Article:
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Nathan served as a prophet of God during the reign of King David and King Solomon. When King David wanted to build a house for God, he told Nathan about his plans. Nathan at first encouraged David to move forward with whatever plans he had. Yet that night the Lord spoke to Nathan and gave him this message for David: “When your days are fulfilled and you lie down with your fathers, I will raise up your offspring after you, who shall come from your body, and I will establish his kingdom. He shall build a house for my name, and I will establish the throne of his kingdom forever” (2 Samuel 7:12–13). Nathan shared this with David and the king put his plans for the temple on hold and responded to God’s guidance with a prayer of gratitude.
The second recorded meeting between David and Nathan is recorded in 2 Samuel 12. Nathan confronts David regarding his relationship with Bathsheba and concealing of their affair. The Lord had commanded Nathan to tell a story of a rich man who took and killed a poor man’s only lamb. David was angry at the injustice (verses 5–6). Nathan then answered, “You are the man!” (verse 7). David had blood on his hands. He was guilty of killing Bathsheba’s husband as well as committing adultery. God brought judgment upon David for his sin, including the death of the child born as a result of this adultery. However, David deeply and sincerely repented, and was was forgiven.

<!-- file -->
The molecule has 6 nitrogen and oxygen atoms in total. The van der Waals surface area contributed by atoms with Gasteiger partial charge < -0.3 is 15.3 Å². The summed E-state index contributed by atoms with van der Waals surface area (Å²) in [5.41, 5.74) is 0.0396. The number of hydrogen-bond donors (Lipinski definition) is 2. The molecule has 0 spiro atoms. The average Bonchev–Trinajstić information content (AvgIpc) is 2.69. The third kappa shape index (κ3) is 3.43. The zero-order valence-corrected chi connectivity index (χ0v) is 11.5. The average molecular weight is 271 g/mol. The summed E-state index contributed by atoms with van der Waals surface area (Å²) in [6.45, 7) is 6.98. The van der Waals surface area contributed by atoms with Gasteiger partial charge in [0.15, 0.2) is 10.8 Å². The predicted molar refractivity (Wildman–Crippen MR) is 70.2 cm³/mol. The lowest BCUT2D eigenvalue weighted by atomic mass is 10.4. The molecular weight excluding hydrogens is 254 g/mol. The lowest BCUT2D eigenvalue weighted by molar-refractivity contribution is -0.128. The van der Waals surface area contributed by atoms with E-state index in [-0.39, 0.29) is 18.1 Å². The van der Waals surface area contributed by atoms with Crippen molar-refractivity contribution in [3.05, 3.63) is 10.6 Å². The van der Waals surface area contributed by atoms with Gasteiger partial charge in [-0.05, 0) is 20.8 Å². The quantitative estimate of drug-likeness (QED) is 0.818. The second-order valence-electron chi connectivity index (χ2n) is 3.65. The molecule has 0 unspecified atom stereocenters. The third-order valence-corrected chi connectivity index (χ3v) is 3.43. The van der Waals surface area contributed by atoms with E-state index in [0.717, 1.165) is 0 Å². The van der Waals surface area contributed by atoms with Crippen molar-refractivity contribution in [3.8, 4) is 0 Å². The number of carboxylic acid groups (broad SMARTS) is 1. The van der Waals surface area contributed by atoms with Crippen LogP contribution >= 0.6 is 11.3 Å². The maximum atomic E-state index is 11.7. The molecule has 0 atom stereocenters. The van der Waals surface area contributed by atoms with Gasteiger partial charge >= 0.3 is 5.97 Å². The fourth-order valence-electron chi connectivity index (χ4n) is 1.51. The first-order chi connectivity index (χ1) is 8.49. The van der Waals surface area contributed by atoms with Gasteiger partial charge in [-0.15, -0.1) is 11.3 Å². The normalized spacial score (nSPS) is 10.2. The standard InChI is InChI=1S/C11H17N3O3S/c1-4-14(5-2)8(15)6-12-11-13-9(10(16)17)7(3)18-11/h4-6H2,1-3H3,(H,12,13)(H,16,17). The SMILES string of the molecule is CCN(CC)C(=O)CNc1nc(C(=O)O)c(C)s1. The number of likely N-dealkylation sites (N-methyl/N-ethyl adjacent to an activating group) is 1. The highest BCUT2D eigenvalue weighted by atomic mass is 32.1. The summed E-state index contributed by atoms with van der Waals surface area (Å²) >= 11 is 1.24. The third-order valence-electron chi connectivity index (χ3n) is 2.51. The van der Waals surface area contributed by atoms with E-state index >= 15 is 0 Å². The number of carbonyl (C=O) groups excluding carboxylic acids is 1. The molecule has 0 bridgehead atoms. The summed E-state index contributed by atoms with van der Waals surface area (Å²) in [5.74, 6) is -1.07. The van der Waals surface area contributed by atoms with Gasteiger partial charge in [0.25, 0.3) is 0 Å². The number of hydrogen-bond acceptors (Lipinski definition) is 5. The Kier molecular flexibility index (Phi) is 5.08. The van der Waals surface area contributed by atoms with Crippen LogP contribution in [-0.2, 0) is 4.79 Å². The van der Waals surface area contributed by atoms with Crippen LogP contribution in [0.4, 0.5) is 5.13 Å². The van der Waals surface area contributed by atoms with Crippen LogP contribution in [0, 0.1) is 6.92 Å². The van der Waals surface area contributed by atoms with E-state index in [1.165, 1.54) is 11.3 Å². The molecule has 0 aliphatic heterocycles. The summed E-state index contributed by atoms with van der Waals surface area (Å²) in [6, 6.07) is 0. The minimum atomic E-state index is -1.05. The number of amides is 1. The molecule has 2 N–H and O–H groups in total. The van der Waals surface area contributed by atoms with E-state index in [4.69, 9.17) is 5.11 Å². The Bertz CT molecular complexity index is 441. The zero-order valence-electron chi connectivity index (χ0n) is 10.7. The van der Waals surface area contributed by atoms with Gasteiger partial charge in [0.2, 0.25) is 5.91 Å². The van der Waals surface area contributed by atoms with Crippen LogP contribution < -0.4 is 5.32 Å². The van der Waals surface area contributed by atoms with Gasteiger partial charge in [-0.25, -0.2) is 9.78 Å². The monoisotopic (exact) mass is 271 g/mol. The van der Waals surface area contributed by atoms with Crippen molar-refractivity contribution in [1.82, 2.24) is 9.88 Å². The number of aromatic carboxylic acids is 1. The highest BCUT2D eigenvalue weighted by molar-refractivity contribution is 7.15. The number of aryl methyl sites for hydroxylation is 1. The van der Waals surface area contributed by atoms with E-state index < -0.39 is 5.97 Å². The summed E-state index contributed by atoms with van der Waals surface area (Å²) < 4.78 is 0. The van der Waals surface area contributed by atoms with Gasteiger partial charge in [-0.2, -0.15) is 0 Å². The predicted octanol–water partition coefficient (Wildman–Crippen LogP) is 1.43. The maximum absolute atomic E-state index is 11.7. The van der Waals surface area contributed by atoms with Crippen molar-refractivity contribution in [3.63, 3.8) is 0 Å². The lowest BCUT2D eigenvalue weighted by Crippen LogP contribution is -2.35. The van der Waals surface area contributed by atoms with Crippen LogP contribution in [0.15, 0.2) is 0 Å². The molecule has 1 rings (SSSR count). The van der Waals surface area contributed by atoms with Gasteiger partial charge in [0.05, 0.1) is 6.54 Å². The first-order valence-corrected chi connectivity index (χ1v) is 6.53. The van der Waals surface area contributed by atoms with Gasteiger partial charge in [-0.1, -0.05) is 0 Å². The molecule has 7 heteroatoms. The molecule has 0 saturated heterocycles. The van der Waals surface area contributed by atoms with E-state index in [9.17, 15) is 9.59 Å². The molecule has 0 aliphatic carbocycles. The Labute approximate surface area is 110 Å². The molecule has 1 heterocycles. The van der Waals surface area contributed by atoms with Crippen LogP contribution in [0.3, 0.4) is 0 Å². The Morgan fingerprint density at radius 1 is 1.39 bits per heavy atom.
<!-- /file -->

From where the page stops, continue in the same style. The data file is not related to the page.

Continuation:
The third meeting of the king and prophet occurs in 1 Kings 1, near the end of David’s life. David’s son Adonijah sought to take over the kingdom. Nathan, who was not part of the plot, came with Bathsheba to King David to discuss the situation. Upon hearing of Adonijah’s treachery, David appointed his son Solomon as king. Nathan and Zadok the priest then anointed Solomon as king and Adonijah’s supporters disbanded (1 Kings 1:45, 49).
In addition to serving King David, Nathan also wrote what are called the records of Nathan the prophet (1 Chronicles 29:29; 2 Chronicles 9:29) that detailed the events of David’s and Solomon’s reigns. This lost writing was likely used as a resource in the writing of 1 and 2 Chronicles.
Nathan the prophet was a blessing to King David. He was a close, trusted friend who spoke truth to David, even when that truth was difficult to hear. He was loyal in his service to the king and faithful to God and His Word. These are all important traits to possess in any friendship. It is interesting that David and Bathsheba later named one of their sons “Nathan” (1 Chronicles 3:5).
In His service,